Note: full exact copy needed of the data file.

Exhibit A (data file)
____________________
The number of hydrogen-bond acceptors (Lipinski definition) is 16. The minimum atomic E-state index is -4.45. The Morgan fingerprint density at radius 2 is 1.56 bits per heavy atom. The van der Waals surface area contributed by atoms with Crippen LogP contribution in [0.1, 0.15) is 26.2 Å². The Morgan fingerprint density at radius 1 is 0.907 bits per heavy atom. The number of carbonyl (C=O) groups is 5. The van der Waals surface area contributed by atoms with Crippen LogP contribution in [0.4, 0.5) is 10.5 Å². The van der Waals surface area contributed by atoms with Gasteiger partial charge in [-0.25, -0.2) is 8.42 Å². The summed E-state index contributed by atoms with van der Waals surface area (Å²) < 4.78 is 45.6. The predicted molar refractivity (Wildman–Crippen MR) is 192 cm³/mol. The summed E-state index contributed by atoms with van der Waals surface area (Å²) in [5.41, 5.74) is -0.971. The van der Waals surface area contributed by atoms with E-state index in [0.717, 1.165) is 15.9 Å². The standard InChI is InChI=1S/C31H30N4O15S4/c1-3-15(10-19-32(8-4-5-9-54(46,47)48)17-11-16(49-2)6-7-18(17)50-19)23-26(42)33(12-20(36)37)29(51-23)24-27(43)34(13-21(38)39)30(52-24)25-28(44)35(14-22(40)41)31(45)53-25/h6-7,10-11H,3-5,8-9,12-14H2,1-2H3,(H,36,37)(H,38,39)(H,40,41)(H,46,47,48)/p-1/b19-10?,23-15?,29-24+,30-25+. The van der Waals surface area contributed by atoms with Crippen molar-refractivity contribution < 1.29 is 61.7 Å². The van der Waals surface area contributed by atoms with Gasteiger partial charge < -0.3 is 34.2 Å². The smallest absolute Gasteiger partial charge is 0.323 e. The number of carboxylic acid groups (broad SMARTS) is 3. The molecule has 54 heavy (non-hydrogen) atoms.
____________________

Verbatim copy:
The number of hydrogen-bond acceptors (Lipinski definition) is 16. The minimum atomic E-state index is -4.45. The Morgan fingerprint density at radius 2 is 1.56 bits per heavy atom. The van der Waals surface area contributed by atoms with Crippen LogP contribution in [0.1, 0.15) is 26.2 Å². The Morgan fingerprint density at radius 1 is 0.907 bits per heavy atom. The number of carbonyl (C=O) groups is 5. The van der Waals surface area contributed by atoms with Crippen LogP contribution in [0.4, 0.5) is 10.5 Å². The van der Waals surface area contributed by atoms with Gasteiger partial charge in [-0.25, -0.2) is 8.42 Å². The summed E-state index contributed by atoms with van der Waals surface area (Å²) < 4.78 is 45.6. The predicted molar refractivity (Wildman–Crippen MR) is 192 cm³/mol. The summed E-state index contributed by atoms with van der Waals surface area (Å²) in [5.41, 5.74) is -0.971. The van der Waals surface area contributed by atoms with E-state index in [0.717, 1.165) is 15.9 Å². The standard InChI is InChI=1S/C31H30N4O15S4/c1-3-15(10-19-32(8-4-5-9-54(46,47)48)17-11-16(49-2)6-7-18(17)50-19)23-26(42)33(12-20(36)37)29(51-23)24-27(43)34(13-21(38)39)30(52-24)25-28(44)35(14-22(40)41)31(45)53-25/h6-7,10-11H,3-5,8-9,12-14H2,1-2H3,(H,36,37)(H,38,39)(H,40,41)(H,46,47,48)/p-1/b19-10?,23-15?,29-24+,30-25+. The van der Waals surface area contributed by atoms with Crippen molar-refractivity contribution < 1.29 is 61.7 Å². The van der Waals surface area contributed by atoms with Gasteiger partial charge < -0.3 is 34.2 Å². The smallest absolute Gasteiger partial charge is 0.323 e. The number of carboxylic acid groups (broad SMARTS) is 3. The molecule has 54 heavy (non-hydrogen) atoms.